Deanna Durbin (born Edna Mae Durbin, December 4, 1921 – April 2013) was a Canadian singer and actress, who appeared in a number of musical films in the 1930s and 1940s singing standards as well as operatic arias.
On April 30, 2013, a newsletter published by the Deanna Durbin Society reported that Durbin died "a few days ago", quoting her son, Peter H. David, who thanked her admirers for respecting her privacy. No other details were given.
Charles Durning (February 28, 1923 – December 24, 2012) was an American actor. With appearances in over 100 films, Durning's memorable roles include police officers in the Oscar-winning The Sting (1973) and crime drama Dog Day Afternoon (1975), along with the comedies Tootsie, To Be Or Not To Be and The Best Little Whorehouse in Texas, the last two of which earned him Academy Award nominations for Best Supporting Actor. He won a Tony award for his portrayal of Big Daddy in Cat on a Hot Tin Roof in 1990.
Durning was honored with the Life Achievement Award at the 14th Annual Screen Actors Guild Award Ceremony on January 27, 2008. On July 31, 2008 he was given a star on the Hollywood Walk of Fame next to that of one of his idols, James Cagney.
For his military service on World War II, Durning was awarded the Silver Star, Bronze Star, and three Purple Heart medals. Additional awards include the World War II Victory Medal.
Durning participated in the Normandy Invasion of France on D-Day, June 6, 1944, and was among the first troops to land at Omaha Beach.
Charles Durning cause of death
Charles Durning died of natural causes at his home in Manhattan, New York on December 24, 2012. Durning was 89. In his obituary, the Los Angeles Times called Durning "the king of character actors".
Sahara Davenport, born Antoine Ashley, (December 17, 1984 – October 1, 2012) was an American drag queen and reality television personality and classically-trained dancer. He was best known as a contestant on the second season of RuPaul's Drag Race.
Sahara Davenport cause of death Davenport died of heart failure. Sahara Davenport was 27 years old at the time of his death.
Davenport died on October 1, 2012. The cause of his death is yet to be determined.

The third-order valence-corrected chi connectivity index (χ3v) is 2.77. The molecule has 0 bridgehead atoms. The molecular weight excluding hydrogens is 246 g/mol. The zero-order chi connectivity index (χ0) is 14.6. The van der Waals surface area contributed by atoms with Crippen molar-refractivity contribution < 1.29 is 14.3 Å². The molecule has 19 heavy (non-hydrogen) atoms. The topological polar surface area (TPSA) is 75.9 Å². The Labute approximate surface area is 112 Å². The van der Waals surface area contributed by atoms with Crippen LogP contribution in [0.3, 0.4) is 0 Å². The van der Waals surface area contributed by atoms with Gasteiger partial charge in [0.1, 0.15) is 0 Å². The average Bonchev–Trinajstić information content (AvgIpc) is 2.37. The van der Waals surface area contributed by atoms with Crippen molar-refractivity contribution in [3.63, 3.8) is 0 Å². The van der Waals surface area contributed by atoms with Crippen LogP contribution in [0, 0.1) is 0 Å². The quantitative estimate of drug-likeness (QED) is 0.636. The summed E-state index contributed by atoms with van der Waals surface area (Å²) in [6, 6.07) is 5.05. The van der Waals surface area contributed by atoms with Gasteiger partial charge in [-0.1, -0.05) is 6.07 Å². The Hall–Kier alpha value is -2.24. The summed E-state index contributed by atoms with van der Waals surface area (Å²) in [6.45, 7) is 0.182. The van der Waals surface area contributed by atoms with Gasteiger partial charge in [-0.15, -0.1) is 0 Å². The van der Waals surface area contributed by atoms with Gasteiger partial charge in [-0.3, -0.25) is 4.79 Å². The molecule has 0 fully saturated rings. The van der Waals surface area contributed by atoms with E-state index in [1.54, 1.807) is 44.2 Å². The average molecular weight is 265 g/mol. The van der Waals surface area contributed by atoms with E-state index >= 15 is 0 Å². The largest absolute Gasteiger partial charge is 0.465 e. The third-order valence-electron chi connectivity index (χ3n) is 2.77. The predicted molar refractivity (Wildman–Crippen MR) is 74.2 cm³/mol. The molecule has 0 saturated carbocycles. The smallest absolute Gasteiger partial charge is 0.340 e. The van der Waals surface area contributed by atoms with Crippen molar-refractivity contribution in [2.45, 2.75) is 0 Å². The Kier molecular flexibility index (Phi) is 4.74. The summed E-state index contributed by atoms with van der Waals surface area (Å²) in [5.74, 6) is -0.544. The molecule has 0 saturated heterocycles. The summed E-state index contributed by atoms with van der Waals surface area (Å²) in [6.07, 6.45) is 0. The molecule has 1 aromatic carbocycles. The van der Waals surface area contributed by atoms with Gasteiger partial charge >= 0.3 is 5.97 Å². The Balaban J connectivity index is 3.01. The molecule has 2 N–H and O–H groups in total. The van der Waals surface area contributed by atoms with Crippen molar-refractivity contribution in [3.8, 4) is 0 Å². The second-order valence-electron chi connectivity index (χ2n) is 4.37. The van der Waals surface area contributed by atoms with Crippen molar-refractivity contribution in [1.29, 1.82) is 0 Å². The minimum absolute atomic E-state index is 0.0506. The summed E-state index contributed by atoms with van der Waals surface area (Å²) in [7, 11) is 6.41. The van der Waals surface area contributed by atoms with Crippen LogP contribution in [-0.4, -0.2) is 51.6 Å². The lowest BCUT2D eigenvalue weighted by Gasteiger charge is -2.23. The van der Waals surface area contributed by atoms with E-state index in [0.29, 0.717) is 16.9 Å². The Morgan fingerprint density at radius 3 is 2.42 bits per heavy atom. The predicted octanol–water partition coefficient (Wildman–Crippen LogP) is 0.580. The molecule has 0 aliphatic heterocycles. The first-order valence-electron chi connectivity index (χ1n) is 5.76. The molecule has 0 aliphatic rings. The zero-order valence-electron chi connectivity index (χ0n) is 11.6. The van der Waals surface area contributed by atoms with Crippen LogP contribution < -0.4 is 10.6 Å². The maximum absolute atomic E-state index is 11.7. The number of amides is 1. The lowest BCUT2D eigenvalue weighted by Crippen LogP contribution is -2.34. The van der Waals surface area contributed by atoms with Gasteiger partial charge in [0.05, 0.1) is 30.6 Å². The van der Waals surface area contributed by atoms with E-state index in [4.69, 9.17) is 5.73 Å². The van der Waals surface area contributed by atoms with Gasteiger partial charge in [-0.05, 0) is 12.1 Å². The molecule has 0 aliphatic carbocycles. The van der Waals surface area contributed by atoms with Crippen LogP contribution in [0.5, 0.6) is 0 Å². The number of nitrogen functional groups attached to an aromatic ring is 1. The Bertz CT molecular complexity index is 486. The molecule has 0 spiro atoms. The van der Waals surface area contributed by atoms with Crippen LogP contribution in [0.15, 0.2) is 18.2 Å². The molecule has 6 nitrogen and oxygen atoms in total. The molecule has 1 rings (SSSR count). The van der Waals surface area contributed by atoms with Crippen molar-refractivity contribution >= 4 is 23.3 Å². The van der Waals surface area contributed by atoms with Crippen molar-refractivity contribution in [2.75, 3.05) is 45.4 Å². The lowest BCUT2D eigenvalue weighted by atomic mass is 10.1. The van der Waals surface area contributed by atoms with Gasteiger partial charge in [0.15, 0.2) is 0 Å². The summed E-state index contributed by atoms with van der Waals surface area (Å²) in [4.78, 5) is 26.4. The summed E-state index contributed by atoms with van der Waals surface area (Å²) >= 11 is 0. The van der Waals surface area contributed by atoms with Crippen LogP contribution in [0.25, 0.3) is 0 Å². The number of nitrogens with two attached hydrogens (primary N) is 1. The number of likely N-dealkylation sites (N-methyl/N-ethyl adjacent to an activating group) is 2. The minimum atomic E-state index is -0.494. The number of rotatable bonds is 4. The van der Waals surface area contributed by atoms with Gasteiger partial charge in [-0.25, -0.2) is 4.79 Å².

Michael Clarke Duncan (December 10, 1957 – September 3, 2012) was an American actor, best known for his breakout role as John Coffey in The Green Mile, for which he was nominated for an Academy Award and a Golden Globe. He is also recognized for his appearances in famous motion pictures such as Armageddon, The Whole Nine Yards, Brother Bear, and Daredevil as well as voice acting roles in works such as Delgo.
Michael Clarke Duncan Cause of Death Michael Clarke Duncan was 54 at the time of his death.
Michael Clarke Duncan died of myocardial infarction (heart attack). He suffered a myocardial infarction on July 13 and never fully recovered.
On August 6, 2012 Michael Clarke Duncan was moved from the intensive care unit but remained hospitalized following his July 13 heart attack.
On July 13, 2012, Duncan was sent to the hospital after suffering from a heart attack. It was reported that his girlfriend, Omarosa Manigault-Stallworth, potentially saved his life by performing CPR before he was transported to the hospital.
Myocardial infarction (MI) or acute myocardial infarction (AMI), commonly known as a heart attack, results from the interruption of blood supply to a part of the heart, causing heart cells to die.
Craig Ferguson 4/20/11C Late Late Show Michael Clarke Duncan
Harold Lane "Hal" David (May 25, 1921 – September 1, 2012) was an American lyricist. He grew up in Brooklyn, New York City. He was best known for his collaborations with composer Burt Bacharach and his association with Dionne Warwick.
Hal David and Burt Bacharach's hits included "Raindrops Keep Fallin' on My Head", "This Guy's in Love with You", "I'll Never Fall in Love Again", "Do You Know the Way to San Jose", "Walk On By", "What the World Needs Now Is Love", "I Say a Little Prayer", "(There's) Always Something There to Remind Me", "One Less Bell to Answer", and "Anyone Who Had a Heart".
The duo's film work includes the Oscar-nominated title songs for "What's New Pussycat?" and "Alfie", "The Look of Love", from Casino Royale; and the Oscar-winning "Raindrops Keep Fallin' on My Head" from Butch Cassidy and the Sundance Kid In addition, "Don't Make Me Over", "(They Long to Be) Close to You", and "Walk On By" have been inducted into the Grammy Hall of Fame.
David and Bacharach were awarded the 2011 Gershwin Prize for Popular Song bestowed by the Library of Congress, the first time a songwriting team was given the honor. David and Bacharach won an Oscar for "Raindrops Keep Fallin' on My Head" (from the movie "Butch Cassidy and the Sundance Kid"), and Grammys and Tonys for the songs from the hit Broadway musical "Promises, Promises."
Hal David's work with other composers includes Willie Nelson and Julio Iglesias's "To All the Girls I've Loved Before", with Albert Hammond; Sarah Vaughan's "Broken Hearted Melody", with Sherman Edwards; the 1962 Joanie Sommers hit "Johnny Get Angry". also with Edwards; and "We Have All the Time in the World", written with John Barry and sung by Louis Armstrong for the 1969 James Bond film On Her Majesty's Secret Service. With Paul Hampton, David co-wrote the country standard "Sea of Heartbreak", a hit for Don Gibson and others.
Hal David cause of death David died of stroke Hal David was 91 years old at the time of his death.
Hal David Hollywood Walk of Fame Hal David was inducted to the Walk of Fame on Friday, October 14, 2011, at 6752 Hollywood Boulevard, in front of The Musicians Institute.
Rain Drops keep falling on my head - Written by David & Bacharach
Phyllis Diller (July 17, 1917 – August 20, 2012) was an American actress and comedian. She created a stage persona of a wild-haired, eccentrically dressed housewife who makes self-deprecating jokes about her age and appearance, her terrible cooking, and a husband named "Fang", while pretending to smoke from a long cigarette holder. Diller's signature was her unusual laugh.